The tough part is that so often the folks with the greatest need to take these skills to heart are also the ones who have to push hard for measurable results and consider this to be the touchy-feely stuff they just don’t have time for. I had a friend who was a CEO of a local company that actually told me just that! Unfortunately, he wasn’t the CEO of that company a year later… But what drives so many folks who carry significant leadership responsibility to believe that?
I think part of the issue is the term itself, soft skills. Before understanding the origin of the term, I fell into that trap a few times too - even after I had seen the impact effective communication makes in leading a team. Quite honestly, I didn’t really know where the term came from until we were invited to contribute a chapter to Discover Your Team’s Potential: Proven Principles to Help Engage Your Team & Improve Performance, and had a sneak-preview of chapter one where Chris Rollins shared this, referencing Joe White’s “The origin of soft skills” from February 2018 :
“Soft skills” is a term that was initially developed by the military to help determine the difference between technical skills, which were considered “hard” because they usually involved working with machines, and other skills which were considered equally (if not more) important, yet were often harder to teach because when you are dealing with people it isn’t always as simple as “do this” or “do that”. Somehow, along the way our culture has allowed the term “soft” to be replaced with the concept of being insignificant. Considering that the military began the analysis because they recognized the difference between groups of soldiers achieving victory or defeat often came down to how one group was being led compared to the other, it only made sense that they decided to measure those skills so they could improve in the area of training them.origin of soft skills.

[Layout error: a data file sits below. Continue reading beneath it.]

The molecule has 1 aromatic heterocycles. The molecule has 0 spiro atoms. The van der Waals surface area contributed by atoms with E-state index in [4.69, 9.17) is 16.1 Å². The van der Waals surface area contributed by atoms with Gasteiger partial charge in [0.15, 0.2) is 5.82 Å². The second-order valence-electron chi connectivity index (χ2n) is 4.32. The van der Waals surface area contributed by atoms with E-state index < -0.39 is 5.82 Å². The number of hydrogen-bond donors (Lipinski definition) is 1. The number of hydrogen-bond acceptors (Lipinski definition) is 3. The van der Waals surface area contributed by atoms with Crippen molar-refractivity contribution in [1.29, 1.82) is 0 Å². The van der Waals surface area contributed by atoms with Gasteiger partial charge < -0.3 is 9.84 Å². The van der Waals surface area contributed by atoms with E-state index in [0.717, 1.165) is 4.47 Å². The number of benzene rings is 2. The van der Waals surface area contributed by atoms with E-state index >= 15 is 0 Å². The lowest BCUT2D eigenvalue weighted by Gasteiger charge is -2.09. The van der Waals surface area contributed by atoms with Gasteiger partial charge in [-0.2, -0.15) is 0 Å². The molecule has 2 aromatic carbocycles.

For most of us, failing to accept responsibility for what our team members understand won’t likely determine whether they live or die, but it will certainly play a big part in whether or not they’re ever willing to look to us as leaders rather than just their supervisor or manager… And that doesn’t even touch on the negative financial impact we’re making for our company by taking that stance!
Why is Communication Important in Leadership?
Having looked at the one responsibility we can’t shirk as a leader, as well as what we can expect to happen if we do, let’s take a quick look at some data that makes a strong case for why communication really is so important in leadership… It’s not just some crazy tirade I’m on, that touchy-feely soft skill that is communication has a hard impact on the bottom line in every organization - whether we want to admit it or not!